How Does Push-to-Talk Over Cellular (POC) Work?
With PoC, you get greater coverage than a simple radio would give you. It lets you communicate with anyone using the 4G or 5G networks similar to what your smartphone provides you. You can access it as a smartphone app, meaning that the user doesn’t need to carry multiple communication devices while in the field.
PoC is also a simple technology that requires no more infrastructure than a smartphone. You don’t need to download multiple pieces of expensive new software or link your phone to other hardware. It’s all done within a simple app interface that you can download from a reputable provider.
You can connect as many users as possible to a PoC network. This makes it an effective tool for large law enforcement teams or those collaborating with other police units or precincts.
Group calling is also made easier with PoC applications. It’s easy to develop specific talk groups and communicate with multiple people at once. Updates can be pushed over the air (OTA), allowing for remote management. Traditional radios made this challenging because the user would need to put time and effort into linking multiple devices together (plus repeaters, new software, etc.)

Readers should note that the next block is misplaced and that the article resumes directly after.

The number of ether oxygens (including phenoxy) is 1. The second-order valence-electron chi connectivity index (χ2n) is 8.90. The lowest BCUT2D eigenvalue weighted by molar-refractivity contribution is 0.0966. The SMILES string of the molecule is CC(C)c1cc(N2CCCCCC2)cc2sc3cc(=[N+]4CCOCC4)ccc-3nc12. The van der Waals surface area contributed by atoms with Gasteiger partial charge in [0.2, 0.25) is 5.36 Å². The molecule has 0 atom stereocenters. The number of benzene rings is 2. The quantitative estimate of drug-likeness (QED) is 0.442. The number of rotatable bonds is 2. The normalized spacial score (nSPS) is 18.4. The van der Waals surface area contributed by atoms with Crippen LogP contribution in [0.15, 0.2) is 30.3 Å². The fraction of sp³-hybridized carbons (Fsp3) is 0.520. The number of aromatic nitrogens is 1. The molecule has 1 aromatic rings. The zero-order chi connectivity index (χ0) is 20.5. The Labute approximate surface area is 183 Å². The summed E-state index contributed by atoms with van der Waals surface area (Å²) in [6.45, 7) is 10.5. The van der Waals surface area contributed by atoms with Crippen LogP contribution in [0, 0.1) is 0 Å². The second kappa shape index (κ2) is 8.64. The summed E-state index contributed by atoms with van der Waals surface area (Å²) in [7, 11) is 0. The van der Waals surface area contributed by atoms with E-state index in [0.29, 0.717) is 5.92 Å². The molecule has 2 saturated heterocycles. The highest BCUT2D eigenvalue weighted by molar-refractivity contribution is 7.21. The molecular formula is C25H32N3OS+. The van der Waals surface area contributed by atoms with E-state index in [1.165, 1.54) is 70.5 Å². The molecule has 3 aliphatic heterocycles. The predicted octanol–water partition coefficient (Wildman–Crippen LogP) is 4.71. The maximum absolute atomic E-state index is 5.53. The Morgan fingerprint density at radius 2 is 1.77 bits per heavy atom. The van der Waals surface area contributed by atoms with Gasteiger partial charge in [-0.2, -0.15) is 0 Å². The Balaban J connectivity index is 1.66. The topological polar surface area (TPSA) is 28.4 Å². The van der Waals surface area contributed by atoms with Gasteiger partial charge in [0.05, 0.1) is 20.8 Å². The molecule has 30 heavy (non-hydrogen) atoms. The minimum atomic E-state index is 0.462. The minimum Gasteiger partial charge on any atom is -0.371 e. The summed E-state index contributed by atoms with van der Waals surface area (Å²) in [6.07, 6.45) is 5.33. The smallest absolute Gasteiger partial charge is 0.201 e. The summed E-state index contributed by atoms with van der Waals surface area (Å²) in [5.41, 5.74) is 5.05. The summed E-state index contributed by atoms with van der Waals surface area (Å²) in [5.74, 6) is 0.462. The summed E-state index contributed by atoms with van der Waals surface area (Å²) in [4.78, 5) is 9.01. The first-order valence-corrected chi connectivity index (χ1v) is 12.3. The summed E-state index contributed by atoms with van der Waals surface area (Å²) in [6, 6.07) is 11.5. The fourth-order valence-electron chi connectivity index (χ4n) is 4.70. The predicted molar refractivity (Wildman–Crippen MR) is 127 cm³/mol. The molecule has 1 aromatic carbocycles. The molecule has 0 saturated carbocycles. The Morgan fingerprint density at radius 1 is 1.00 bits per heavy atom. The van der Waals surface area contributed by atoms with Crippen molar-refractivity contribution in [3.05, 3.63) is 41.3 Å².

Benefits of Push-to-Talk Over Cellular (POC) Technology
Push-to-Talk Over Cellular: Global Coverage, Clear Transmissions, and Customized Communications
Existing 3G and 4G technology means push-to-talk over cellular can easily provide coverage anywhere a cell phone can operate. In the continental United States, cellular coverage incorporates most populated areas, including many rural locations. This equates to POC’s ability to function without the limitations of traditional two-way radios that are often restricted to small geographical areas, even with the use of repeaters. POC can work across the nation or around the globe.